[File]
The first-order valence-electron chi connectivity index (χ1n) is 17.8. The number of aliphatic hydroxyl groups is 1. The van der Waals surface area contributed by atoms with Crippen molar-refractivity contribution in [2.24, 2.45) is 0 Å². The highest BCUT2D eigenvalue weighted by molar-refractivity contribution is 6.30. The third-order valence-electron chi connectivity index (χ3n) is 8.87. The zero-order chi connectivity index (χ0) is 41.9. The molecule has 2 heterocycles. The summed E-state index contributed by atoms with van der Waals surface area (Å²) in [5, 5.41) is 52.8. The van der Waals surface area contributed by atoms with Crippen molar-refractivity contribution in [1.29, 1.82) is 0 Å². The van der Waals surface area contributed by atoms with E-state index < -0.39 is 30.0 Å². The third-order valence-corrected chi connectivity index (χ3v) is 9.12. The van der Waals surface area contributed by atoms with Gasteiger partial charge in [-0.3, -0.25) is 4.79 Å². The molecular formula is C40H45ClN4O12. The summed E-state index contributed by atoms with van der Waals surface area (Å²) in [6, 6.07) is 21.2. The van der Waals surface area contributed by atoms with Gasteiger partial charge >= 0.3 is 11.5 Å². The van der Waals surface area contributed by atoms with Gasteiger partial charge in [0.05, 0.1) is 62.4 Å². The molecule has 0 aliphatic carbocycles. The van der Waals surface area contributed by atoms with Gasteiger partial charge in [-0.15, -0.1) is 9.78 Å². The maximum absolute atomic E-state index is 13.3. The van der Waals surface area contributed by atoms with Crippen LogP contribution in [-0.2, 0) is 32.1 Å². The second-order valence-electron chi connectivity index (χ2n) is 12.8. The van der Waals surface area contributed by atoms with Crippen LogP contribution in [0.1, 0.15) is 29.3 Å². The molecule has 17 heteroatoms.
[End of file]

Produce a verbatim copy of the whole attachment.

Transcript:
The first-order valence-electron chi connectivity index (χ1n) is 17.8. The number of aliphatic hydroxyl groups is 1. The van der Waals surface area contributed by atoms with Crippen molar-refractivity contribution in [2.24, 2.45) is 0 Å². The highest BCUT2D eigenvalue weighted by molar-refractivity contribution is 6.30. The third-order valence-electron chi connectivity index (χ3n) is 8.87. The zero-order chi connectivity index (χ0) is 41.9. The molecule has 2 heterocycles. The summed E-state index contributed by atoms with van der Waals surface area (Å²) in [5, 5.41) is 52.8. The van der Waals surface area contributed by atoms with Crippen molar-refractivity contribution in [1.29, 1.82) is 0 Å². The van der Waals surface area contributed by atoms with E-state index < -0.39 is 30.0 Å². The third-order valence-corrected chi connectivity index (χ3v) is 9.12. The van der Waals surface area contributed by atoms with Gasteiger partial charge in [-0.3, -0.25) is 4.79 Å². The molecular formula is C40H45ClN4O12. The summed E-state index contributed by atoms with van der Waals surface area (Å²) in [6, 6.07) is 21.2. The van der Waals surface area contributed by atoms with Gasteiger partial charge >= 0.3 is 11.5 Å². The van der Waals surface area contributed by atoms with Gasteiger partial charge in [0.05, 0.1) is 62.4 Å². The molecule has 0 aliphatic carbocycles. The van der Waals surface area contributed by atoms with Gasteiger partial charge in [-0.15, -0.1) is 9.78 Å². The maximum absolute atomic E-state index is 13.3. The van der Waals surface area contributed by atoms with Crippen LogP contribution in [-0.2, 0) is 32.1 Å². The second-order valence-electron chi connectivity index (χ2n) is 12.8. The van der Waals surface area contributed by atoms with Crippen LogP contribution in [0.1, 0.15) is 29.3 Å². The molecule has 17 heteroatoms.